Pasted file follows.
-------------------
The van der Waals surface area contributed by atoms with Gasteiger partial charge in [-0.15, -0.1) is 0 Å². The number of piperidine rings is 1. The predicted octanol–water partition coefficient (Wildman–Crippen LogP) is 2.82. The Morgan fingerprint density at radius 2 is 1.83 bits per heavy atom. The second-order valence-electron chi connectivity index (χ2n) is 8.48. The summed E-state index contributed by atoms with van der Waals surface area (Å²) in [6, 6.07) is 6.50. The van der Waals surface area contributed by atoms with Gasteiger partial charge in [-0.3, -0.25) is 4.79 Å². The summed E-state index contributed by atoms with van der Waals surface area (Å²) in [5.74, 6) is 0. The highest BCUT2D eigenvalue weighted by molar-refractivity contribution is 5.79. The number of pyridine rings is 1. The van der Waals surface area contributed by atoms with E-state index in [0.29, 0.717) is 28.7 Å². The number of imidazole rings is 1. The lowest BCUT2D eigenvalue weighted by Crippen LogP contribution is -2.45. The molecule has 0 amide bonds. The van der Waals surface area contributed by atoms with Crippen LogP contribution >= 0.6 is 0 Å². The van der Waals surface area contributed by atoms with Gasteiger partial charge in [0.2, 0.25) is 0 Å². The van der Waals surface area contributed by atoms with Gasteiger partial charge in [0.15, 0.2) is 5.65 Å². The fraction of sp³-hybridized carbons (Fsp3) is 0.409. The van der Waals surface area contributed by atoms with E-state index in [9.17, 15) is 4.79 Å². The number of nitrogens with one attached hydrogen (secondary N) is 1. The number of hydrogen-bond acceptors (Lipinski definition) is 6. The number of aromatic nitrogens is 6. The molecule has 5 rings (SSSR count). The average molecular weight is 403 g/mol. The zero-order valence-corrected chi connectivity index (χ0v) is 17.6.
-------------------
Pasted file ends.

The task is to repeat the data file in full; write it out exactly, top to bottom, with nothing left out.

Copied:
The van der Waals surface area contributed by atoms with Gasteiger partial charge in [-0.15, -0.1) is 0 Å². The number of piperidine rings is 1. The predicted octanol–water partition coefficient (Wildman–Crippen LogP) is 2.82. The Morgan fingerprint density at radius 2 is 1.83 bits per heavy atom. The second-order valence-electron chi connectivity index (χ2n) is 8.48. The summed E-state index contributed by atoms with van der Waals surface area (Å²) in [6, 6.07) is 6.50. The van der Waals surface area contributed by atoms with Gasteiger partial charge in [-0.3, -0.25) is 4.79 Å². The summed E-state index contributed by atoms with van der Waals surface area (Å²) in [5.74, 6) is 0. The highest BCUT2D eigenvalue weighted by molar-refractivity contribution is 5.79. The number of pyridine rings is 1. The van der Waals surface area contributed by atoms with E-state index in [0.29, 0.717) is 28.7 Å². The number of imidazole rings is 1. The lowest BCUT2D eigenvalue weighted by Crippen LogP contribution is -2.45. The molecule has 0 amide bonds. The van der Waals surface area contributed by atoms with Crippen LogP contribution >= 0.6 is 0 Å². The van der Waals surface area contributed by atoms with Gasteiger partial charge in [0.2, 0.25) is 0 Å². The van der Waals surface area contributed by atoms with Gasteiger partial charge in [0.15, 0.2) is 5.65 Å². The fraction of sp³-hybridized carbons (Fsp3) is 0.409. The van der Waals surface area contributed by atoms with E-state index in [9.17, 15) is 4.79 Å². The number of nitrogens with one attached hydrogen (secondary N) is 1. The number of hydrogen-bond acceptors (Lipinski definition) is 6. The number of aromatic nitrogens is 6. The molecule has 5 rings (SSSR count). The average molecular weight is 403 g/mol. The zero-order valence-corrected chi connectivity index (χ0v) is 17.6.